Cineworld plans to reopen all British cinemas by July


Britain’s biggest cinema chain hopes to reopen all its locations by July and is seeking an extra $180 million in debt funding to help it survive the fallout from the Covid-19 crisis.

Cineworld’s shares jumped 23 per cent to 95¼p this morning after the heavily indebted company raised hopes that the pressure on its finances would start to ease and said that a test of a key banking covenant next month, which it had been at risk of failing, had been waived.

It told shareholders that it expected government restrictions in all ten countries where it operates to be lifted by July, when it aims to reopen its cinemas subject to the film release schedule. The company’s entire estate is closed at present and when sites reopen they will have social distancing and hygiene measures in place.

It is also extending a revolving debt facility that it has with its lenders by $110 million and is applying for $45 million from one of Britain’s state-backed coronavirus loan schemes, as well as a further $25 million from an American Covid-19 rescue financing programme.

Film studios have either delayed the release of movies they had slated for this summer because of the coronavirus pandemic, or released them online, limiting the new titles that theatres can show once they reopen.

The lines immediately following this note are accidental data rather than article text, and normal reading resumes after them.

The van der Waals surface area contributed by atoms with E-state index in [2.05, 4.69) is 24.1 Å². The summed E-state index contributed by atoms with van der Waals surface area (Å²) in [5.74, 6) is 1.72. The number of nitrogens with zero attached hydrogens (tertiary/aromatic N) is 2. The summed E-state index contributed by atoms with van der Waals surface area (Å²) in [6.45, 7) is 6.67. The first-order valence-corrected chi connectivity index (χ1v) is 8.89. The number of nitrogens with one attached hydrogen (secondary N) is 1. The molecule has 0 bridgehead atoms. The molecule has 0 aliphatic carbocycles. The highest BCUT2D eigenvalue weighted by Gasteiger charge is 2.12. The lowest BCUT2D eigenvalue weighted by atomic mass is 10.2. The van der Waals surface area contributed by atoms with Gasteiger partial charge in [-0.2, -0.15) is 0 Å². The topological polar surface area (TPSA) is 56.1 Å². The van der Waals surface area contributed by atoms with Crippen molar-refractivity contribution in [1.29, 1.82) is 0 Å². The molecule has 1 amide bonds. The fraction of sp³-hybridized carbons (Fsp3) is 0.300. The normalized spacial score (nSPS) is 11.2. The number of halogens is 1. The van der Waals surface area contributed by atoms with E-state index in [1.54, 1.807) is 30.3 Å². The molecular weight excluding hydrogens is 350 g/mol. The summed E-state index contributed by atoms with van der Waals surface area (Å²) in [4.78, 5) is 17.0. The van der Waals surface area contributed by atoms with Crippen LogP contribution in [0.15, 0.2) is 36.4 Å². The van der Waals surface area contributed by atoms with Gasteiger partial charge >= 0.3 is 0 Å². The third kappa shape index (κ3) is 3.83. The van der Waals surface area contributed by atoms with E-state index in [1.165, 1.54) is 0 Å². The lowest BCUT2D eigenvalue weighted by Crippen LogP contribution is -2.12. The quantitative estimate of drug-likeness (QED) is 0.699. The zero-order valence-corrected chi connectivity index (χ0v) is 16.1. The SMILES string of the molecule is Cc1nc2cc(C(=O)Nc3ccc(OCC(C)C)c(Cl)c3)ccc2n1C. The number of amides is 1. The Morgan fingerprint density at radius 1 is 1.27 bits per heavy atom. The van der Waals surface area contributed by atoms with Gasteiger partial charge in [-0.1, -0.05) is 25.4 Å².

It is likely that Cineworld will show older films alongside the new releases that are still scheduled for theatres in July, which include Christopher Nolan’s latest thriller Tenet and Disney’s live-action remake of Mulan.

Cineworld, which is a member of the FTSE 250 stock index, has 787 theatres, mainly in the UK and United States but also in eastern Europe and Israel. The business is run by the brothers Mooky and Israel Greidinger, its chief executive and his deputy, respectively, and is in the midst of completing a C$2.8 billion ($2.1 billion) acquisition of Cineplex.

The deal will push the British company into Canada but also means the business will become even further indebted. Cineworld made no mention of the acquisition in its latest update and analysts at Jefferies, the stockbroker, said that negotiating a lower price “would clearly be preferable, although difficult to achieve”.

Cineworld’s net debts stood at $3.5 billion at the end of 2019, which at the time was equivalent to 3.4 times its adjusted profits and compares to its current £1.3 billion stock market value.

There have been concerns the pandemic will result in Cineworld breaching the covenants it has with its lenders, which are agreements over how much debt a company can take on.

These covenants are tested on a regular basis but Cineworld said it had secured breathing space with its banks.

A test of its leverage covenant next month has been waived and its lenders have lifted the covenant to nine times its adjusted profits for the next test in December, up from the 5.5 times that had been the limit in June.

Cineworld said the additional financing it was securing would enable it to survive even if its theatres remained closed for the rest of the year.